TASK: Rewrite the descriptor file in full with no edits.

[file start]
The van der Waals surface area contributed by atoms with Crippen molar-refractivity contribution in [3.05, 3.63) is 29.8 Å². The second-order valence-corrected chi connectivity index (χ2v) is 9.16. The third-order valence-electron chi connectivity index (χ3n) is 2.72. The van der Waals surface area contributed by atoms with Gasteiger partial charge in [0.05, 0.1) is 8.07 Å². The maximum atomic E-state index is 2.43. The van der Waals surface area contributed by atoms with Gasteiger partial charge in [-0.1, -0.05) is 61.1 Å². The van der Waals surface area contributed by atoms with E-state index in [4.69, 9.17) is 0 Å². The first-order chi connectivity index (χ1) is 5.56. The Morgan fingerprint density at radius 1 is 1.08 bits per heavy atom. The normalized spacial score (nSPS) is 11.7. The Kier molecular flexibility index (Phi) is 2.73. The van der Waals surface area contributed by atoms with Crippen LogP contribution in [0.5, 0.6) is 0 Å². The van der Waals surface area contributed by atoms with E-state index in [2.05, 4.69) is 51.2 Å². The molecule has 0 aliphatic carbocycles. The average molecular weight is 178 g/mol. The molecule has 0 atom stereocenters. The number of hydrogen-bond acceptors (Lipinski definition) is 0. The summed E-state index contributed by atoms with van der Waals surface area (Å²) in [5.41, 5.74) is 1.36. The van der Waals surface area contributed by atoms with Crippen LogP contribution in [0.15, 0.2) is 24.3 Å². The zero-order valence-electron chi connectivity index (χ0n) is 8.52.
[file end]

The van der Waals surface area contributed by atoms with Crippen molar-refractivity contribution in [3.05, 3.63) is 29.8 Å². The second-order valence-corrected chi connectivity index (χ2v) is 9.16. The third-order valence-electron chi connectivity index (χ3n) is 2.72. The van der Waals surface area contributed by atoms with Gasteiger partial charge in [0.05, 0.1) is 8.07 Å². The maximum atomic E-state index is 2.43. The van der Waals surface area contributed by atoms with Gasteiger partial charge in [-0.1, -0.05) is 61.1 Å². The van der Waals surface area contributed by atoms with E-state index in [4.69, 9.17) is 0 Å². The first-order chi connectivity index (χ1) is 5.56. The Morgan fingerprint density at radius 1 is 1.08 bits per heavy atom. The normalized spacial score (nSPS) is 11.7. The Kier molecular flexibility index (Phi) is 2.73. The van der Waals surface area contributed by atoms with Crippen LogP contribution in [0.5, 0.6) is 0 Å². The van der Waals surface area contributed by atoms with E-state index in [2.05, 4.69) is 51.2 Å². The molecule has 0 aliphatic carbocycles. The average molecular weight is 178 g/mol. The molecule has 0 atom stereocenters. The number of hydrogen-bond acceptors (Lipinski definition) is 0. The summed E-state index contributed by atoms with van der Waals surface area (Å²) in [5.41, 5.74) is 1.36. The van der Waals surface area contributed by atoms with Crippen LogP contribution in [0.15, 0.2) is 24.3 Å². The zero-order valence-electron chi connectivity index (χ0n) is 8.52.